New Directions In Improvised Guitar Music
While preparing for the first season of G2E, I found myself listening to a lot of music by dead people. Don’t get me wrong: dead people’s music continues to inspire and amaze me. But they tend to give terrible interviews and they rarely surprise the listener with a sharp change in musical direction. So I thought I might make a listening diary to augment the audio episodes.
I asked a few friends who are considerably hipper than I am to make some suggestions to offset my decidedly moribund playlist. The first entry is courtesy of my friend Emiliano Lasansky, a jazz bass player with true musical depth and an encyclopedic knowledge of what’s out there today.
Gilad Hekselman was born in Israel in 1983 and is currently based in Brooklyn, NY. Gilad coaxes a smooth-as-silk tone out of his custom Victor Baker guitar. I am blown away by the melodic direction of his improvisations and the clarity of his phrasing. His compositions are strong and his taste in musical collaborators indicates a willingness to challenge himself. Here’s his tune “March of the Sad Ones” from 2013’s This Just In, featuring Joe Martin on Bass and Marcus Gilmore on drums:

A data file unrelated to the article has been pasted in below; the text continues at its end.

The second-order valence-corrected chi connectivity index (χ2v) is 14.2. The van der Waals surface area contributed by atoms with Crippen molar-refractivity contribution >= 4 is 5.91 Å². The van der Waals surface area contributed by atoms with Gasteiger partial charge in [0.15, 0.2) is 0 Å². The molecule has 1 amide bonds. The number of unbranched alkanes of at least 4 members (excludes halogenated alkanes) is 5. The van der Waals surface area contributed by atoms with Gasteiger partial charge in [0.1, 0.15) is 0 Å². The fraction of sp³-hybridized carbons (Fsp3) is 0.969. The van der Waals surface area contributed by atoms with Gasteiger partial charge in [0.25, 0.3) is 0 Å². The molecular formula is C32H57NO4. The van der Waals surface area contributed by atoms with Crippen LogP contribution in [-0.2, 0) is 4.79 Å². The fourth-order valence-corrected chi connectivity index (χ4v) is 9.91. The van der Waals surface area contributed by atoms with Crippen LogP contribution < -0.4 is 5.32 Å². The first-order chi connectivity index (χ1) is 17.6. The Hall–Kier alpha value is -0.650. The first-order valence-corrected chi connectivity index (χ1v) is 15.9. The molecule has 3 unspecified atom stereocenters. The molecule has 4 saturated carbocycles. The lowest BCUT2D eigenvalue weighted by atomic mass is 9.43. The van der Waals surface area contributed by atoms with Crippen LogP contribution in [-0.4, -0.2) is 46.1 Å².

Moody, intense, experimental, and atmospheric, the Danish guitarist/composer Jacob Bro makes music that could pass for the love child of Sigur Rós and Bill Frisell. There’s no question about the guy’s guitar chops, but it’s his originality and unique arrangements that really stand out to the listener. Attention Jon Brion: the next time you’re looking for a collaborator to score a Charlie Kaufman script, Jakob Bro is your man! I really like Bro’s third installment of his trilogy featuring Bill Frisell, Lee Konitz, Ben Street, Paul Motian and Craig Taborn. The record is called December Song. Check out the tune “Eugnie”:
With angular compositions and captivating textures, Mary Halvorson is not afraid to set gorgeous melodies over a post-tonal harmonic framework and, just for kicks, add in straight up funkiness. Check out the Mary Halvorson Quintet’s Tiny Desk Concert for NPR Music:
Many thanks to Eiliano Lasansky for these recommendations. Emiliano just finished his degree in Jazz Performance at the Eastman School of Music and, in addition to his activities with the Matthew Cochran Trio, is freelancing throughout the Northeast.